Some people act like if there’s no evidence for something, there never will be, so there’s no hope. Nothing could be more unscientific. This is legitimate reason to take action.
As medical science progressed from the 1800s to 1900s and beyond, there’s been a long trajectory of teaching young doctors to stick to science, not speculation. I’ve often heard of young doctors in training being scolded with “There’s no evidence for that!”
Sometimes the pendulum has swung too far: some people, including some doctors, will discourage even investigating anything that’s not already in the literature.
But I’ve always said “Reality is what it is, whether we know it or not.” The graphic above shows things I’ve long said in speeches:
- There’s a lot left to be discovered. If there weren’t, we could fire all the researchers and close all the medical journals, and save a ton of money.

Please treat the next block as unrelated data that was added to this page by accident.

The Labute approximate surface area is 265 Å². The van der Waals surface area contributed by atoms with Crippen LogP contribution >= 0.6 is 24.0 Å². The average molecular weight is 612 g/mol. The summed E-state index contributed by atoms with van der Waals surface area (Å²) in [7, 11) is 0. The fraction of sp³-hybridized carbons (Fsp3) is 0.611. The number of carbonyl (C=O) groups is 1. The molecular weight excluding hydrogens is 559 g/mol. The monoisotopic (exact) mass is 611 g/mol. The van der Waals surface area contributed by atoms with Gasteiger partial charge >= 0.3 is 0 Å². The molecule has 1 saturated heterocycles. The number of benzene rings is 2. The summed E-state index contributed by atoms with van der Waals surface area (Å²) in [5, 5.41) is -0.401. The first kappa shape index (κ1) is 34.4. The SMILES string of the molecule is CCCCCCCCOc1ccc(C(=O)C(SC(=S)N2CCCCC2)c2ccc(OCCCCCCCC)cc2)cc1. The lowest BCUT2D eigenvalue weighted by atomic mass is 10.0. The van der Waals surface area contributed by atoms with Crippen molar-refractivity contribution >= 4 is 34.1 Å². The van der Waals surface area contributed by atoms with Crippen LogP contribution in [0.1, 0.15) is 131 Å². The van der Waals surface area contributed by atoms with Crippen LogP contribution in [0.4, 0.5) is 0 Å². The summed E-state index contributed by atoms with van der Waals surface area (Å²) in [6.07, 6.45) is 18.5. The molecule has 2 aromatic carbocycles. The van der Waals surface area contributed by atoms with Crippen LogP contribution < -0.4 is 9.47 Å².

- Oxygen was oxygen, doing what it does, long before Priestley figured it out in the 1700s. The fact that it wasn’t yet in a journal didn’t make it untrue.
- DNA was DNA, doing what it does, long before it was figured out.
The idea of closing all the journals generally shuts up any scientist who’s being obnoxious about this (including physicians) :-)
And yes, I know Priestley was just one figure in a long trajectory of scientists figuring things out, a trajectory that started with wondering why some air burns, and which led soon after to the discovery of elements in general (oxygen was merely the first) and eventually the periodic table.
In short, if science has reached its limits for your case, don’t be discouraged by people who say there’s no point in exploring further. As you’ll see in the case of superpatients like Kim Goodsell and Jill Viles, you (and they) might be surprised at what you find.